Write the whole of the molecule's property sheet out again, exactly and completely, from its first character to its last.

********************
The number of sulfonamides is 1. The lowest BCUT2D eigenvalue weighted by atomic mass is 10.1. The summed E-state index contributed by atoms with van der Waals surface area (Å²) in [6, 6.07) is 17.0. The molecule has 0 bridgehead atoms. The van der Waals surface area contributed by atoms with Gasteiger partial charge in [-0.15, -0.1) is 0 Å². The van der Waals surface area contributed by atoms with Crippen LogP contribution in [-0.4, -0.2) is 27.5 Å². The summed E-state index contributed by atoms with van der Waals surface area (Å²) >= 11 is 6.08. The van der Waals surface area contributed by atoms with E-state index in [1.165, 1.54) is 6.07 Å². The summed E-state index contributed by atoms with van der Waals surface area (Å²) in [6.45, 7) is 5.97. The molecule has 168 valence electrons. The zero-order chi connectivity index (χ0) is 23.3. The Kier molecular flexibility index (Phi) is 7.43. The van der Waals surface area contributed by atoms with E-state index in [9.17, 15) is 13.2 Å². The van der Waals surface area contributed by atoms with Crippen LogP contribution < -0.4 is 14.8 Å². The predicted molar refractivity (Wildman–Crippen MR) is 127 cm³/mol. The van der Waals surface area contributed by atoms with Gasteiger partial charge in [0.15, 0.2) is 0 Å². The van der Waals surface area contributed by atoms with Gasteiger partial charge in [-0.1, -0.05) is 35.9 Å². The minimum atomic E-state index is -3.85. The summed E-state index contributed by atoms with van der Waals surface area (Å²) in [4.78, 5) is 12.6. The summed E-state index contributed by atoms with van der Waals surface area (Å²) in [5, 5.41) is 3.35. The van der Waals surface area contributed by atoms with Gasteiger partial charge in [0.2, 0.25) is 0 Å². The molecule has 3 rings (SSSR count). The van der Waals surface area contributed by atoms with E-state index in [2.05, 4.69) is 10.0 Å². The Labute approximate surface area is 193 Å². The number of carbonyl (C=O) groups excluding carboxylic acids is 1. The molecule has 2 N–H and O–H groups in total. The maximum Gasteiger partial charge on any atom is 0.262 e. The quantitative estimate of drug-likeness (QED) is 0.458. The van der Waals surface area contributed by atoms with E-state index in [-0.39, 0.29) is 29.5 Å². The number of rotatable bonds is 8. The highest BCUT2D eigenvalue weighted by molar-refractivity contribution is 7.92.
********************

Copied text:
The number of sulfonamides is 1. The lowest BCUT2D eigenvalue weighted by atomic mass is 10.1. The summed E-state index contributed by atoms with van der Waals surface area (Å²) in [6, 6.07) is 17.0. The molecule has 0 bridgehead atoms. The van der Waals surface area contributed by atoms with Gasteiger partial charge in [-0.15, -0.1) is 0 Å². The van der Waals surface area contributed by atoms with Crippen LogP contribution in [-0.4, -0.2) is 27.5 Å². The summed E-state index contributed by atoms with van der Waals surface area (Å²) >= 11 is 6.08. The van der Waals surface area contributed by atoms with E-state index in [1.165, 1.54) is 6.07 Å². The summed E-state index contributed by atoms with van der Waals surface area (Å²) in [6.45, 7) is 5.97. The molecule has 168 valence electrons. The zero-order chi connectivity index (χ0) is 23.3. The Kier molecular flexibility index (Phi) is 7.43. The van der Waals surface area contributed by atoms with E-state index in [9.17, 15) is 13.2 Å². The van der Waals surface area contributed by atoms with Crippen LogP contribution < -0.4 is 14.8 Å². The predicted molar refractivity (Wildman–Crippen MR) is 127 cm³/mol. The van der Waals surface area contributed by atoms with Gasteiger partial charge in [0.15, 0.2) is 0 Å². The van der Waals surface area contributed by atoms with Gasteiger partial charge in [-0.1, -0.05) is 35.9 Å². The minimum atomic E-state index is -3.85. The summed E-state index contributed by atoms with van der Waals surface area (Å²) in [4.78, 5) is 12.6. The summed E-state index contributed by atoms with van der Waals surface area (Å²) in [5, 5.41) is 3.35. The van der Waals surface area contributed by atoms with Gasteiger partial charge in [0.2, 0.25) is 0 Å². The molecule has 3 rings (SSSR count). The van der Waals surface area contributed by atoms with E-state index in [2.05, 4.69) is 10.0 Å². The Labute approximate surface area is 193 Å². The number of carbonyl (C=O) groups excluding carboxylic acids is 1. The molecule has 2 N–H and O–H groups in total. The maximum Gasteiger partial charge on any atom is 0.262 e. The quantitative estimate of drug-likeness (QED) is 0.458. The van der Waals surface area contributed by atoms with E-state index in [-0.39, 0.29) is 29.5 Å². The number of rotatable bonds is 8. The highest BCUT2D eigenvalue weighted by molar-refractivity contribution is 7.92.